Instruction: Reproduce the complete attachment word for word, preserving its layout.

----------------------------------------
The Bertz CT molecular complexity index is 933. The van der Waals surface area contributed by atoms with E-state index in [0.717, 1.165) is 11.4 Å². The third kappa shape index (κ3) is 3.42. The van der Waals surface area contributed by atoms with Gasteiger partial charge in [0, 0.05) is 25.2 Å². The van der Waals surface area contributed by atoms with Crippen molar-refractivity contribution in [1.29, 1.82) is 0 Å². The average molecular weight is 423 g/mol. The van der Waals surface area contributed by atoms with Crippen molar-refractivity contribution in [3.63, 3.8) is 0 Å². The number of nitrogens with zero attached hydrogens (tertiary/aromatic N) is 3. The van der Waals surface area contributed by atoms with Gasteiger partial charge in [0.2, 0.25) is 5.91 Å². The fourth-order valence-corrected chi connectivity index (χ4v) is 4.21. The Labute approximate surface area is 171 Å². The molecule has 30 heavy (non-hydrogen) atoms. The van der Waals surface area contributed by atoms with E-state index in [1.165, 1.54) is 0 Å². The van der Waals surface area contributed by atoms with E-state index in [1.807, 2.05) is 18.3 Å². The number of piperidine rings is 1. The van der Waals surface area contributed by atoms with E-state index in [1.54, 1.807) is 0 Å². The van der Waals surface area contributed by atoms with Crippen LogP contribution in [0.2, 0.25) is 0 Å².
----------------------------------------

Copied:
The Bertz CT molecular complexity index is 933. The van der Waals surface area contributed by atoms with E-state index in [0.717, 1.165) is 11.4 Å². The third kappa shape index (κ3) is 3.42. The van der Waals surface area contributed by atoms with Gasteiger partial charge in [0, 0.05) is 25.2 Å². The van der Waals surface area contributed by atoms with Crippen molar-refractivity contribution in [1.29, 1.82) is 0 Å². The average molecular weight is 423 g/mol. The van der Waals surface area contributed by atoms with Crippen molar-refractivity contribution in [3.63, 3.8) is 0 Å². The number of nitrogens with zero attached hydrogens (tertiary/aromatic N) is 3. The van der Waals surface area contributed by atoms with Gasteiger partial charge in [0.2, 0.25) is 5.91 Å². The fourth-order valence-corrected chi connectivity index (χ4v) is 4.21. The Labute approximate surface area is 171 Å². The molecule has 30 heavy (non-hydrogen) atoms. The van der Waals surface area contributed by atoms with E-state index in [1.165, 1.54) is 0 Å². The van der Waals surface area contributed by atoms with E-state index in [1.807, 2.05) is 18.3 Å². The number of piperidine rings is 1. The van der Waals surface area contributed by atoms with E-state index in [1.54, 1.807) is 0 Å². The van der Waals surface area contributed by atoms with Crippen LogP contribution in [0.2, 0.25) is 0 Å².